Building A Business Plan For Your Virtual Assistant Business

I wanted to do a quick video for you today about  building a business plan for your Virtual Assistant business. 

If you do not have a business plan, and this is something that a lot of Virtual Assistants are starting out or who are having a little bit of difficulty growing their business really often don't have in place.

When you write anything down it really helps to reinforce it in your brain.

So when VAs ask me if they need a business plan, my short answer is always: yes.

Because if you want to have any success in your business, you have to have a plan.

You have to know certain things and doing your business plan is what is going to be one of the easiest things for you to do.

One of the reasons that people don't like to do them is they get really scared of massive documents and that kind of thing. So I've got a business plan template that for my clients that I think just fits enough stuff into it.

It's not overwhelming. Well, it is overwhelming if you don't know the answers to things, but it helps you to look at what you don't know yet, what you need to figure out.

It helps you to put strategies in place but it also helps you to make decisions and that's the big thing.

If you have a big gaping hole in your business plan because you haven't figured out what your rate is, or who your ideal clients are, or  what services you're actually going to offer, or how your money's going to look, then that's a really key thing that you need to look into.

So the components of your business plan that I provide to my students are:

Your Business Model

How is your business going to be structured? Are you going to work by the hour?  By the project? By package of services? 

When you look at your business model, you can bring revenue into your business in a lot of different ways.

Are you going to work on retainer?

Are you going to work with a team?

Do you plan to have subcontractors?

Do you have part-time work?

Are you earning commissions?

How is your business going to work? There are lots of different ways.

You don't just have to work one-to-one with clients. That's obviously going to be the main way that you earn income, particularly in the first few years of your business, but there are lots of ways that you can supplement that income.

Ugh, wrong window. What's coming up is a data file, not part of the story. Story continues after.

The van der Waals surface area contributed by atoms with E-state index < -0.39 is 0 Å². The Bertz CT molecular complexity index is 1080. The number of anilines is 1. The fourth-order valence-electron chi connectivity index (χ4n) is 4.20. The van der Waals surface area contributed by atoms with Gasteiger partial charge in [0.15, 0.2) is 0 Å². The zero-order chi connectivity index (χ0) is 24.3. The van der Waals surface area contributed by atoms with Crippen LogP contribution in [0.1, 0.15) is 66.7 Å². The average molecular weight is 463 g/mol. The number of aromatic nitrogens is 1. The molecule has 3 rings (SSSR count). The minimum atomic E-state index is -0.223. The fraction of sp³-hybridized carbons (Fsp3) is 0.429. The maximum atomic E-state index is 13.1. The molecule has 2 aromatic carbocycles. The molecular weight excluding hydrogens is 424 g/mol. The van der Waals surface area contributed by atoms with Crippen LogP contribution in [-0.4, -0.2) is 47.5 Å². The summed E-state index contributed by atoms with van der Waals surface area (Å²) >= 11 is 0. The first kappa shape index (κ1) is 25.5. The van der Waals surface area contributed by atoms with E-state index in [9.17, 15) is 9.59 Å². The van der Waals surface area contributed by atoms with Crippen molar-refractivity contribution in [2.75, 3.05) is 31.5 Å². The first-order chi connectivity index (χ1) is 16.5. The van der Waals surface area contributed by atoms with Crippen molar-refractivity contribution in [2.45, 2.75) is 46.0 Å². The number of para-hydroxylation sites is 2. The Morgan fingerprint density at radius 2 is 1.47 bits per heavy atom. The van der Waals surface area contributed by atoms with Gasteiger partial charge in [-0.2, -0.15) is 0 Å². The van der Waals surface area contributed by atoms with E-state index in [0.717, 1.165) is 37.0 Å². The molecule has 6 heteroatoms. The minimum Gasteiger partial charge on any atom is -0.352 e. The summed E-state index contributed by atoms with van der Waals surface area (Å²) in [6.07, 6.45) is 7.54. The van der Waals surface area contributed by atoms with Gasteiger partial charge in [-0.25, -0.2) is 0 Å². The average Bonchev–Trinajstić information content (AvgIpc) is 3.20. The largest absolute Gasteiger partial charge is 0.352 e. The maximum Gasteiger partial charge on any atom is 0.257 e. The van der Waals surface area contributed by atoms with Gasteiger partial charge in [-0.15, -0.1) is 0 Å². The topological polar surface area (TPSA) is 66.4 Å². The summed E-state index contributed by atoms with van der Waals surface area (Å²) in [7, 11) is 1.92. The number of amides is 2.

So you want to look at that and figure out how you can really make the amount of money you want to make. And the business model is a really big piece of that.

Finance and Revenue Forecasting

Because this is a really challenging area for a lot of people, I often suggest to just get help with it. Learn what you don't know.

So if you don't know how to do the finance part of it to figure out what your startup costs are, what you're going to have to pay on a regular basis, what you need to earn pre-tax, and and what you're going to bring into your household, what you need to earn in any particular month, that's what you need to look at.

You need to figure it out.

If I need to bring in $2,000 a month, and my billable rate is going to be around here ("$XX"), how does that actually convert -  how does that make sense for you in terms of client number of clients, or what those clients need to pay you?

Do you need to have two big clients at $1,000 a month? Or can you have eight smaller clients  who pay you $250 a month (is my math right?). So less commitment - it is a lot easier to get clients at a lower level, but you need more of them, obviously.

And then how does that work into how your business is going to be set up? 

So finance and revenue forecasting is really important to learn how to do.

That's something I teach, so I can definitely help!

Services and Rates

When you know what your revenue levels are going to be, then you can break that out into services.

If you need to make $500 per client (or whatever that looks like for you), how does that look and what services can you provide for clients to get them to that level? Determine what your rate is and and how much you'll do.

Services and rates always go hand in hand, so I quite often teach them together.

Clients

Big question! Who are your clients going to be?

A lot of VAs think they can serve anybody - that they can work with anybody - and although that's not false (it's actually quite true!), it really makes it hard to run a business, whenever you are sort of 'everything to everybody'.

If you target a particular industry for your marketing, in any given time you can determine the markets that you would like to work with.

I settled quite early on, on business coaches because they were often solopreneurs. There weren't a ton of people around. They were the decision-maker in their business. We could develop a one-to-one relationship. They wanted somebody long-term. They needed someone to do the things that I could do, like client care. There was always ongoing business. They did launches every few months, so I could take my marketing stuff and work into that.

So there are lots of different things that you can look at in terms of who your clients will be, and where they'll be.

Sometimes you want local clients. Sometimes you don't want local clients. That's a really big piece of your business plan as well.

Competitive Analysis

A competitive analysis is not about looking at your competitors or other VAs as competition to you. In fact, the VA industry is really really collaborative, and people who are in the industry and doing well, know there's more than enough work for everybody - really good clients!